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California Workers’ Compensation: Receiving Death Benefits

When a person passes away as a result of a work injury, there are particular benefits available to the people who depended on the deceased for monetary support.

Death benefits are based on the relationship to the perished worker and the amount of economic support the worker had provided.

In the State of California, death benefits are:

  1. Payable to those who qualify as partial or total dependents;
  2. Payable based on the relationship to the perished worker and the amount of economic support received; and
  3. Is received when it is properly requested and under a particular time.

Individuals who have lost a loved one who provided them with financial support, and a work injury caused the death, they may have the ability to obtain death benefits under workers’ compensation in California.

Who Can Qualify?

In the State of California, death benefits go to a worker’s partial dependents and/or total dependents. This can involve the following:

  • A deceased worker’s spouse who makes a maximum of $30,000 in the year before the worker’s untimely death and minors are considered as total dependents.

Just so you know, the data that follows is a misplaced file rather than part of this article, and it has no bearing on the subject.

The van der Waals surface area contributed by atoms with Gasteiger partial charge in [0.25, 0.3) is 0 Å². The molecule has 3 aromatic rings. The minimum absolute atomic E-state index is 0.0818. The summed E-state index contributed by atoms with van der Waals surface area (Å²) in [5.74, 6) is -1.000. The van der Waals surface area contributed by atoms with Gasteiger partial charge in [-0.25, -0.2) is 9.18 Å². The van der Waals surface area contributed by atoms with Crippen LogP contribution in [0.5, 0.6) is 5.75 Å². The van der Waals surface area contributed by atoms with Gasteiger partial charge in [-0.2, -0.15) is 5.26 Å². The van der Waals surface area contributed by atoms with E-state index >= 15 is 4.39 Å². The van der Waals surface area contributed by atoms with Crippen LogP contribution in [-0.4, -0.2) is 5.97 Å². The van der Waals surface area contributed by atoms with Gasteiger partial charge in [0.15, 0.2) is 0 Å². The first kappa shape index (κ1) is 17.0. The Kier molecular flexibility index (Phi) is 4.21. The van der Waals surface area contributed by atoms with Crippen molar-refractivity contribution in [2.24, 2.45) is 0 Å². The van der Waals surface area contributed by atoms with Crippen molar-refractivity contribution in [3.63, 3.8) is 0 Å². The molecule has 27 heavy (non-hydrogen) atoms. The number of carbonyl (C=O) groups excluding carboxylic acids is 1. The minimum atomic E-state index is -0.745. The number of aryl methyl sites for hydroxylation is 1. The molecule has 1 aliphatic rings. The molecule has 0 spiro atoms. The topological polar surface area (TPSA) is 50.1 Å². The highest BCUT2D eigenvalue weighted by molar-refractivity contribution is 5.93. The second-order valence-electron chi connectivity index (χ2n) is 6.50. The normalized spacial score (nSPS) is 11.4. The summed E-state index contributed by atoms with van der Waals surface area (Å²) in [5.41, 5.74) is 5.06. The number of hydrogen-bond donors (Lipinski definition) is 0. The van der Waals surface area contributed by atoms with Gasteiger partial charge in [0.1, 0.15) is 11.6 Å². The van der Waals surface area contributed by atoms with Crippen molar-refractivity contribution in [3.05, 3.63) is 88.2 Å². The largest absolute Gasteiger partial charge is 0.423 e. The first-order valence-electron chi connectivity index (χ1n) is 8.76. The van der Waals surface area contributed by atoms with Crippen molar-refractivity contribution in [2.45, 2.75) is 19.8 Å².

• A partial dependent is determined on specific facts in each case.
  • In order to determine if a person is a dependent of the deceased, determinations will be based on the time of the deceased’s injury and not on the time of his or her death.

In order for a person to be considered a dependent, this individual must be an immediate relative to the deceased or his or her spouse. To be considered, the inquiry could also be a member of the deceased’s household. A relative that could be considered as a dependent could include the following:

  • Minors in the household, including stepchildren or adopted children,
  • The deceased’s spouse or domestic partner,
  • Siblings of the deceased,
  • Parents of the deceased,
  • Grandparents of the deceased,
  • Aunts or uncles of the deceased,
  • Nephews or nieces, and/or
  • In-laws of the deceased

In order to be considered as a household member, claimants must have lived with the perished worker.

Claiming Death Benefits and Seeking Legal Support

To claim benefits, a claimant will need to file an appeal with the Worker’s Compensation Appeals Board. Insurance companies can conduct an investigation of the submission that includes an in-depth investigation on the deceased’s cause of death. Once an application is submitted, and a rejection has been given, the petitioner has a right to file an appeal for the denial.

If you have lost a loved one who supported you financially, you could receive workers’ compensation death benefits if certain elements are met. Seeking the support of an experienced attorney can help you file a strong application. If your application has been denied, an attorney can help you file an appeal.

Attorney Albert E. Hirst is qualified in the legal field of workers’ compensation benefits, including receiving death benefits. He is dedicated to helping those who have lost a loved one as a result of a tragic work-related incident. Workers’ compensation benefits are subject to deadlines; consult a professional attorney as soon as possible.